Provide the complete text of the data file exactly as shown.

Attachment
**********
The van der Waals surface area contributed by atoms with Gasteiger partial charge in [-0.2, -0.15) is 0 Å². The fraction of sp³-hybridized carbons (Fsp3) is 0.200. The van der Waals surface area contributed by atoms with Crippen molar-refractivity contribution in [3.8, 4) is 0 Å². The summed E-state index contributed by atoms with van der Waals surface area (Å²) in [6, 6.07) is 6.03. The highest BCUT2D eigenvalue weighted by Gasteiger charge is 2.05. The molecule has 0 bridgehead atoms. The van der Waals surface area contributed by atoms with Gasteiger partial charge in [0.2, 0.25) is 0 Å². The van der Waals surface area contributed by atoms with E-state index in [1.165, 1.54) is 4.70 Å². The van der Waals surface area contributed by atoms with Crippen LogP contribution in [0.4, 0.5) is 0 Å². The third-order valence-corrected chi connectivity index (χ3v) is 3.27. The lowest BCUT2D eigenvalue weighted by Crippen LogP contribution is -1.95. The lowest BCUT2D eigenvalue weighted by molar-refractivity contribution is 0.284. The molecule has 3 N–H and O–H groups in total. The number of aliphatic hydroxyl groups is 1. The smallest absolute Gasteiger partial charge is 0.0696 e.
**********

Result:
The van der Waals surface area contributed by atoms with Gasteiger partial charge in [-0.2, -0.15) is 0 Å². The fraction of sp³-hybridized carbons (Fsp3) is 0.200. The van der Waals surface area contributed by atoms with Crippen molar-refractivity contribution in [3.8, 4) is 0 Å². The summed E-state index contributed by atoms with van der Waals surface area (Å²) in [6, 6.07) is 6.03. The highest BCUT2D eigenvalue weighted by Gasteiger charge is 2.05. The molecule has 0 bridgehead atoms. The van der Waals surface area contributed by atoms with Gasteiger partial charge in [0.2, 0.25) is 0 Å². The van der Waals surface area contributed by atoms with E-state index in [1.165, 1.54) is 4.70 Å². The van der Waals surface area contributed by atoms with Crippen LogP contribution in [0.4, 0.5) is 0 Å². The third-order valence-corrected chi connectivity index (χ3v) is 3.27. The lowest BCUT2D eigenvalue weighted by Crippen LogP contribution is -1.95. The lowest BCUT2D eigenvalue weighted by molar-refractivity contribution is 0.284. The molecule has 3 N–H and O–H groups in total. The number of aliphatic hydroxyl groups is 1. The smallest absolute Gasteiger partial charge is 0.0696 e.